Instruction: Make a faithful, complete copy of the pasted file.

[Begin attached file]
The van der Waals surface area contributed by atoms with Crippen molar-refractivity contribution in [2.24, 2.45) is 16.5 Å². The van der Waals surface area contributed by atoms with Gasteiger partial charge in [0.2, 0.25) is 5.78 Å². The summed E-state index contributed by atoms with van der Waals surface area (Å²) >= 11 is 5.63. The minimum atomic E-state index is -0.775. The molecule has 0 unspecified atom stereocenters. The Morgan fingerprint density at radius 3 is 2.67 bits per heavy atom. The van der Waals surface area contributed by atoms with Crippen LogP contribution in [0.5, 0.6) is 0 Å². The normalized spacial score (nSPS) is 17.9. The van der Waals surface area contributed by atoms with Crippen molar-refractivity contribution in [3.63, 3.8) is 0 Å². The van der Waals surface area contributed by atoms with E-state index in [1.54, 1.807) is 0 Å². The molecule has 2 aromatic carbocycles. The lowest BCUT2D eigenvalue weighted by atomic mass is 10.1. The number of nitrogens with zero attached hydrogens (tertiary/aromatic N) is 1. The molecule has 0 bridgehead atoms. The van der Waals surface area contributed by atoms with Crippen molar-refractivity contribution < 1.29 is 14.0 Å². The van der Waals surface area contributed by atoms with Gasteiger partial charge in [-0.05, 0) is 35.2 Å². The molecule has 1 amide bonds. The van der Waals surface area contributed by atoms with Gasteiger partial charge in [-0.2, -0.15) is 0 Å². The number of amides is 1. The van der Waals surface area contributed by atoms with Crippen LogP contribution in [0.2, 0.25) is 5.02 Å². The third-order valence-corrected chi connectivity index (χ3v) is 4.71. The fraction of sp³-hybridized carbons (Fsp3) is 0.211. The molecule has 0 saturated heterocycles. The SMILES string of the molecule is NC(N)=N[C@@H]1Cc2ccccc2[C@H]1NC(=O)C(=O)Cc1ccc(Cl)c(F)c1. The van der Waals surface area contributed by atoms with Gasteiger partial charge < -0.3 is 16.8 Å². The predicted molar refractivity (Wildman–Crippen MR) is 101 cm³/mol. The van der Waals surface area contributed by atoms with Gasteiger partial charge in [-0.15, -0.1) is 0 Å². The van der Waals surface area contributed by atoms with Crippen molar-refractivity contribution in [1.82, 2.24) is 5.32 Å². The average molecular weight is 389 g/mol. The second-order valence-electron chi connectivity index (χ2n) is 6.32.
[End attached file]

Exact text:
The van der Waals surface area contributed by atoms with Crippen molar-refractivity contribution in [2.24, 2.45) is 16.5 Å². The van der Waals surface area contributed by atoms with Gasteiger partial charge in [0.2, 0.25) is 5.78 Å². The summed E-state index contributed by atoms with van der Waals surface area (Å²) >= 11 is 5.63. The minimum atomic E-state index is -0.775. The molecule has 0 unspecified atom stereocenters. The Morgan fingerprint density at radius 3 is 2.67 bits per heavy atom. The van der Waals surface area contributed by atoms with Crippen LogP contribution in [0.5, 0.6) is 0 Å². The normalized spacial score (nSPS) is 17.9. The van der Waals surface area contributed by atoms with Crippen molar-refractivity contribution in [3.63, 3.8) is 0 Å². The van der Waals surface area contributed by atoms with E-state index in [1.54, 1.807) is 0 Å². The molecule has 2 aromatic carbocycles. The lowest BCUT2D eigenvalue weighted by atomic mass is 10.1. The number of nitrogens with zero attached hydrogens (tertiary/aromatic N) is 1. The molecule has 0 bridgehead atoms. The van der Waals surface area contributed by atoms with Crippen molar-refractivity contribution < 1.29 is 14.0 Å². The van der Waals surface area contributed by atoms with Gasteiger partial charge in [-0.05, 0) is 35.2 Å². The molecule has 1 amide bonds. The van der Waals surface area contributed by atoms with Gasteiger partial charge in [-0.2, -0.15) is 0 Å². The number of amides is 1. The van der Waals surface area contributed by atoms with Crippen LogP contribution in [0.2, 0.25) is 5.02 Å². The third-order valence-corrected chi connectivity index (χ3v) is 4.71. The fraction of sp³-hybridized carbons (Fsp3) is 0.211. The molecule has 0 saturated heterocycles. The SMILES string of the molecule is NC(N)=N[C@@H]1Cc2ccccc2[C@H]1NC(=O)C(=O)Cc1ccc(Cl)c(F)c1. The van der Waals surface area contributed by atoms with Gasteiger partial charge < -0.3 is 16.8 Å². The predicted molar refractivity (Wildman–Crippen MR) is 101 cm³/mol. The van der Waals surface area contributed by atoms with Gasteiger partial charge in [-0.15, -0.1) is 0 Å². The van der Waals surface area contributed by atoms with Crippen molar-refractivity contribution in [1.82, 2.24) is 5.32 Å². The average molecular weight is 389 g/mol. The second-order valence-electron chi connectivity index (χ2n) is 6.32.